It has been said that “necessity is the mother of innovation.” We needed a smoke-free light, we got the light bulb; we needed to travel across countries in few hours, we got airplanes. Now that we need to eliminate expensive and high-risk third parties, we got blockchain.
This innovative technology has made it possible for two persons to conduct trustless transactions without the need for intermediaries. Interestingly, we are yet to scratch the surface of the potentials blockchain affords in daily life, work, health and governance. This is because, like any new innovation, it has met with countless obstacles. In light of this Huobi Pro has prepared a Global Blockchain Report. As I was fortunate enough to have a sneak preview of the report, I’ll be discussing the parts of the report that cover blockchain overview and prospects.
Fortunately, we are at that stage where a majority of these obstacles are already being overcome, as we draw closer to achieving a decentralized, distributed ecosystem. As noted by Xiao Feng, vice president of Wanxiang Holdings, initiator of Wanxiang Blockchain Labs and General Partner at Fenbushi Capital, blockchain will go through three stages of development. We will briefly touch on these stages in this article.
First stage, which is the bottom layer, is blockchain as a distributed network, solving peer-2-peer communications and transactions. For such network to be successful, consistency is key. Consistency here means, reaching an agreement, which gives verified inputs and outputs, using a consensus protocol. When described this way, one could say blockchain is not necessarily a new innovation, as before its discovery by Satoshi Nakamoto, peer-2-peer transmission networks were already in existence. Example is the popular “BitTorrent”. An earlier version is one called “Napster,” developed by Shawn, a college student. Napster was able to convert a computer running the application into a micro server which offers upload and download services.
Every definition of blockchain, always includes the words “distributed ledger.” This is the second layer of blockchain technology. Fundamentally, blockchain is just a ledger where transactions are recorded. What sets it apart is that everyone and anyone can have access to this ledger. That is why it is distributed and also why it is deemed transparent.
Third level and layer of blockchain is that it is decentralized and an open economic ecosystem. Blockchain is decentralized in that no single entity has total control of the system, also, to ensure every participant is of good behavior, the system has some incentives/rewards in place. For instance, the bitcoin blockchain rewards miners for creating blocks, confirming transactions and mining bitcoins, through transaction fees and miner fees. At the moment, miner fees is at 25 bitcoins, an amount which halves every four years.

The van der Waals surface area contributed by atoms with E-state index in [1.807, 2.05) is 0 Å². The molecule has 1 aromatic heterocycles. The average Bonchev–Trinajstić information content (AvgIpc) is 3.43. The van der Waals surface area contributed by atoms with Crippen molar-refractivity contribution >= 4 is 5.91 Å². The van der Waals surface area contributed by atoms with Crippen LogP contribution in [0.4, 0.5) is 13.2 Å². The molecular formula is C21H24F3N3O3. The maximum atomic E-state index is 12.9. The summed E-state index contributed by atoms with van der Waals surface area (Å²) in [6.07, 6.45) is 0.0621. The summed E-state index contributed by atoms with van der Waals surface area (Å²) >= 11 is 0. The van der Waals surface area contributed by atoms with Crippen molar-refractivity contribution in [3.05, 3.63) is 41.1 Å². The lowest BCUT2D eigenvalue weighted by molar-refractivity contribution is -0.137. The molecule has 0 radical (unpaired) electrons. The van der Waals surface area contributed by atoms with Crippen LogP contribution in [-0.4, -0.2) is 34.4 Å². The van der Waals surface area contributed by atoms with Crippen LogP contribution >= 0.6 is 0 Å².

A closer study of the above blockchain layers would help appreciate the obstacles and bottlenecks hindering mass adoption. Some of these obstacles include scalability, lack of privacy and interoperability. Fortunately, positive progress is being made with respect to solving these issues. Let’s consider some of those steps.
On the issue of scalability, blockchain is notorious for being difficult to scale as more users adopt the network. Centralized systems, however, still scale faster and better, when you consider the 24,000 TPS of Visa and the just 7 TPS of bitcoin blockchain. To address this issue, new consensus algorithms were introduced. They include Cardano’s Proof of Stake (PoS), EOS Delegated Proof of Stake (DPoS) and HyperLedger’s Practical Byzantine Fault Tolerant (PBFT). Also, some scalable solutions have been introduced to help improve transaction speed. Some of these include Bitcoin’s Lightening Network for sidechains; Aeternity for state-channel; Zilliqa for sharding and Ontology for sub-chain or layered structure.
While the transparency feature offered by blockchain is laudable, it is a two-edged sword that could be fatal for situations where privacy is essential. In any case, blockchain transactions are not completely anonymous. To solve the issue of privacy, the solution has to combine the transparency/traceable feature and also be able to hide user’s identity. Projects currently developing this solution include Zero Knowledge and Ring Signature.
Although blockchain is the most popular distributed ledger technology, there are actually others like Hashgraph. But being the first, it enjoys favored status. It is good to see more projects coming up with the sole aim of making this technology more effective and accelerating mass adoption.
This report will be first unveiled by Huobi Pro at this month’s Blockchain Festival Vietnam. Purchase your tickets here with a 50% discount when you use the coupon code: WRITE50.